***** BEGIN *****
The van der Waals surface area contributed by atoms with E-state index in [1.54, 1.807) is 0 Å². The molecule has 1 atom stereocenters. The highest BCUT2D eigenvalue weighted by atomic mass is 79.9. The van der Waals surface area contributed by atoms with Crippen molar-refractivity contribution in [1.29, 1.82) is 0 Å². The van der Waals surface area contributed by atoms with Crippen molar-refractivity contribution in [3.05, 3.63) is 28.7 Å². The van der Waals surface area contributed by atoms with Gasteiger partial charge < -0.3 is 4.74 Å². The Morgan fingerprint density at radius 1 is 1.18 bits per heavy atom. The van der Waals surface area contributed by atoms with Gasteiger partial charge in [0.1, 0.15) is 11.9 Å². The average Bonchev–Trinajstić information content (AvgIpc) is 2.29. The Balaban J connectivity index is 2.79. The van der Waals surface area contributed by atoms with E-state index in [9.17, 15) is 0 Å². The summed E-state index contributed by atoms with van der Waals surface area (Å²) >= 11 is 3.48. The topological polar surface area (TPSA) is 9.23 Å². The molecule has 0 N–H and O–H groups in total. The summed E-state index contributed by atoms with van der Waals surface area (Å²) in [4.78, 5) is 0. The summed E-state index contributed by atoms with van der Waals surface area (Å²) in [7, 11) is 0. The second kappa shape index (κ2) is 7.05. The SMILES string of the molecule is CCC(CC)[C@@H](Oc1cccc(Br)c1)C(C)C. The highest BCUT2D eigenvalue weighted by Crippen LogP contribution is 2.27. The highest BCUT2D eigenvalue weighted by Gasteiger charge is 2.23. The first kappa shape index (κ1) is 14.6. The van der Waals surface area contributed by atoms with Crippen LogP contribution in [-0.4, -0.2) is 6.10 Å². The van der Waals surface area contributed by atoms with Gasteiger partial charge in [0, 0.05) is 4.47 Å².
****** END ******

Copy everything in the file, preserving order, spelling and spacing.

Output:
The van der Waals surface area contributed by atoms with E-state index in [1.54, 1.807) is 0 Å². The molecule has 1 atom stereocenters. The highest BCUT2D eigenvalue weighted by atomic mass is 79.9. The van der Waals surface area contributed by atoms with Crippen molar-refractivity contribution in [1.29, 1.82) is 0 Å². The van der Waals surface area contributed by atoms with Crippen molar-refractivity contribution in [3.05, 3.63) is 28.7 Å². The van der Waals surface area contributed by atoms with Gasteiger partial charge < -0.3 is 4.74 Å². The Morgan fingerprint density at radius 1 is 1.18 bits per heavy atom. The van der Waals surface area contributed by atoms with Gasteiger partial charge in [0.1, 0.15) is 11.9 Å². The average Bonchev–Trinajstić information content (AvgIpc) is 2.29. The Balaban J connectivity index is 2.79. The van der Waals surface area contributed by atoms with E-state index in [9.17, 15) is 0 Å². The summed E-state index contributed by atoms with van der Waals surface area (Å²) >= 11 is 3.48. The topological polar surface area (TPSA) is 9.23 Å². The molecule has 0 N–H and O–H groups in total. The summed E-state index contributed by atoms with van der Waals surface area (Å²) in [4.78, 5) is 0. The summed E-state index contributed by atoms with van der Waals surface area (Å²) in [7, 11) is 0. The second kappa shape index (κ2) is 7.05. The SMILES string of the molecule is CCC(CC)[C@@H](Oc1cccc(Br)c1)C(C)C. The highest BCUT2D eigenvalue weighted by Crippen LogP contribution is 2.27. The highest BCUT2D eigenvalue weighted by Gasteiger charge is 2.23. The first kappa shape index (κ1) is 14.6. The van der Waals surface area contributed by atoms with Crippen LogP contribution in [-0.4, -0.2) is 6.10 Å². The van der Waals surface area contributed by atoms with Gasteiger partial charge in [0, 0.05) is 4.47 Å².